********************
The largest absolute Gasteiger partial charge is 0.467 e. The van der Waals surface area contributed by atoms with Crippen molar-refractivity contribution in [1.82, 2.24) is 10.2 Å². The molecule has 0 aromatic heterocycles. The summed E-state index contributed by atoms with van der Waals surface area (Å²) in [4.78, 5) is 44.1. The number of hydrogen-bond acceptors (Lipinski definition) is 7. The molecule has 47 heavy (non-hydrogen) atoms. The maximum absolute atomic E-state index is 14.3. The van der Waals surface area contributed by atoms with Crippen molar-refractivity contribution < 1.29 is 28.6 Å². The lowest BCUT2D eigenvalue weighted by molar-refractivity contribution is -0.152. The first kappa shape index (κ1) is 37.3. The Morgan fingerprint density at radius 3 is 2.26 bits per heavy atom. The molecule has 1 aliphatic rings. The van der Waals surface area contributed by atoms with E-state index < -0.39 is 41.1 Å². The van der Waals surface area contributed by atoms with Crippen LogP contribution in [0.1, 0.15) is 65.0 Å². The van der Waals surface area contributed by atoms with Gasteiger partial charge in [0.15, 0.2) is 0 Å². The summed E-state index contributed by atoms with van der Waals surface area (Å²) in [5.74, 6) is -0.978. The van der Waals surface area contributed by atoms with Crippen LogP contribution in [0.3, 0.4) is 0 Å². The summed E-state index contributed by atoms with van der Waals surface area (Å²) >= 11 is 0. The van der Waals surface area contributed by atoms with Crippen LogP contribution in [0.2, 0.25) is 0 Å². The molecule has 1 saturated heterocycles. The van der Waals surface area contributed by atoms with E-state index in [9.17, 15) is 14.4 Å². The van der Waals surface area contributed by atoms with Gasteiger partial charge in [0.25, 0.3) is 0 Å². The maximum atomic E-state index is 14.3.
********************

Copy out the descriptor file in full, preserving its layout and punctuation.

The largest absolute Gasteiger partial charge is 0.467 e. The van der Waals surface area contributed by atoms with Crippen molar-refractivity contribution in [1.82, 2.24) is 10.2 Å². The molecule has 0 aromatic heterocycles. The summed E-state index contributed by atoms with van der Waals surface area (Å²) in [4.78, 5) is 44.1. The number of hydrogen-bond acceptors (Lipinski definition) is 7. The molecule has 47 heavy (non-hydrogen) atoms. The maximum absolute atomic E-state index is 14.3. The van der Waals surface area contributed by atoms with Crippen molar-refractivity contribution < 1.29 is 28.6 Å². The lowest BCUT2D eigenvalue weighted by molar-refractivity contribution is -0.152. The first kappa shape index (κ1) is 37.3. The Morgan fingerprint density at radius 3 is 2.26 bits per heavy atom. The molecule has 1 aliphatic rings. The van der Waals surface area contributed by atoms with E-state index < -0.39 is 41.1 Å². The van der Waals surface area contributed by atoms with Crippen LogP contribution in [0.1, 0.15) is 65.0 Å². The van der Waals surface area contributed by atoms with Gasteiger partial charge in [0.15, 0.2) is 0 Å². The summed E-state index contributed by atoms with van der Waals surface area (Å²) in [5.74, 6) is -0.978. The van der Waals surface area contributed by atoms with Crippen LogP contribution in [0.3, 0.4) is 0 Å². The summed E-state index contributed by atoms with van der Waals surface area (Å²) >= 11 is 0. The van der Waals surface area contributed by atoms with Crippen LogP contribution in [0.2, 0.25) is 0 Å². The molecule has 1 saturated heterocycles. The van der Waals surface area contributed by atoms with E-state index in [9.17, 15) is 14.4 Å². The van der Waals surface area contributed by atoms with Gasteiger partial charge in [0.25, 0.3) is 0 Å². The maximum atomic E-state index is 14.3.